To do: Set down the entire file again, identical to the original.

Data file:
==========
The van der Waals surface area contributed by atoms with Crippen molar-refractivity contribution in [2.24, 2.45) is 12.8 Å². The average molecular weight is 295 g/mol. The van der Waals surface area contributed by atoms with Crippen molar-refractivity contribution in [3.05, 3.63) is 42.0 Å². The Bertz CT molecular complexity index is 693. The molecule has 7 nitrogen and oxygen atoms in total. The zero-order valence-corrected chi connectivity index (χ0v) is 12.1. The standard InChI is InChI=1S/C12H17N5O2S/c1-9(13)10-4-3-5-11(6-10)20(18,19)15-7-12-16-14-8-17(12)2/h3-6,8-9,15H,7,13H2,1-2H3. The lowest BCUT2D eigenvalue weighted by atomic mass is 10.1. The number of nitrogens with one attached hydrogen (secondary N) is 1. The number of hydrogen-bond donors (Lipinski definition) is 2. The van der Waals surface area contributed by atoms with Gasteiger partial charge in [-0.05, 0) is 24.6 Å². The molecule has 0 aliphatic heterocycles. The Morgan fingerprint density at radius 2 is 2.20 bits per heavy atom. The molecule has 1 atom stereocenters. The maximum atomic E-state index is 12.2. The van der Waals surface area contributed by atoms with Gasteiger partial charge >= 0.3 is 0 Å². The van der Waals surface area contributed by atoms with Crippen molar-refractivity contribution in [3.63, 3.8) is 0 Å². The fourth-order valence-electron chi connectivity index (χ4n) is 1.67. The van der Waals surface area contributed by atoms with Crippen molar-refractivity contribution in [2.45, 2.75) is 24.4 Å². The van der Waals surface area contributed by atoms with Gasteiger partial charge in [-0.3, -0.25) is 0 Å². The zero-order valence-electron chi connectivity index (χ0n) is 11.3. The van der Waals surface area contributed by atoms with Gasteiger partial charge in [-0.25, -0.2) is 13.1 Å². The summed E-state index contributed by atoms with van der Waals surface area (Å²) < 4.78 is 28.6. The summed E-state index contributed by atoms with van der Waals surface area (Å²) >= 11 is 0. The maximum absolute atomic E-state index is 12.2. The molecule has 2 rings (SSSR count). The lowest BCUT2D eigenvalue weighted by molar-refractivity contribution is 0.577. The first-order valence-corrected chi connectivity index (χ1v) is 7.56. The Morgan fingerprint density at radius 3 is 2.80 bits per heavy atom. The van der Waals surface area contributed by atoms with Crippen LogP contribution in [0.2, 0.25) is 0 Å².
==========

The van der Waals surface area contributed by atoms with Crippen molar-refractivity contribution in [2.24, 2.45) is 12.8 Å². The average molecular weight is 295 g/mol. The van der Waals surface area contributed by atoms with Crippen molar-refractivity contribution in [3.05, 3.63) is 42.0 Å². The Bertz CT molecular complexity index is 693. The molecule has 7 nitrogen and oxygen atoms in total. The zero-order valence-corrected chi connectivity index (χ0v) is 12.1. The standard InChI is InChI=1S/C12H17N5O2S/c1-9(13)10-4-3-5-11(6-10)20(18,19)15-7-12-16-14-8-17(12)2/h3-6,8-9,15H,7,13H2,1-2H3. The lowest BCUT2D eigenvalue weighted by atomic mass is 10.1. The number of nitrogens with one attached hydrogen (secondary N) is 1. The number of hydrogen-bond donors (Lipinski definition) is 2. The van der Waals surface area contributed by atoms with Gasteiger partial charge in [-0.05, 0) is 24.6 Å². The molecule has 0 aliphatic heterocycles. The Morgan fingerprint density at radius 2 is 2.20 bits per heavy atom. The molecule has 1 atom stereocenters. The maximum atomic E-state index is 12.2. The van der Waals surface area contributed by atoms with Gasteiger partial charge >= 0.3 is 0 Å². The van der Waals surface area contributed by atoms with Crippen molar-refractivity contribution in [3.63, 3.8) is 0 Å². The fourth-order valence-electron chi connectivity index (χ4n) is 1.67. The van der Waals surface area contributed by atoms with Crippen molar-refractivity contribution in [2.45, 2.75) is 24.4 Å². The van der Waals surface area contributed by atoms with Gasteiger partial charge in [-0.3, -0.25) is 0 Å². The zero-order valence-electron chi connectivity index (χ0n) is 11.3. The van der Waals surface area contributed by atoms with Gasteiger partial charge in [-0.25, -0.2) is 13.1 Å². The summed E-state index contributed by atoms with van der Waals surface area (Å²) < 4.78 is 28.6. The summed E-state index contributed by atoms with van der Waals surface area (Å²) >= 11 is 0. The maximum absolute atomic E-state index is 12.2. The molecule has 2 rings (SSSR count). The lowest BCUT2D eigenvalue weighted by molar-refractivity contribution is 0.577. The first-order valence-corrected chi connectivity index (χ1v) is 7.56. The Morgan fingerprint density at radius 3 is 2.80 bits per heavy atom. The van der Waals surface area contributed by atoms with Crippen LogP contribution in [0.2, 0.25) is 0 Å².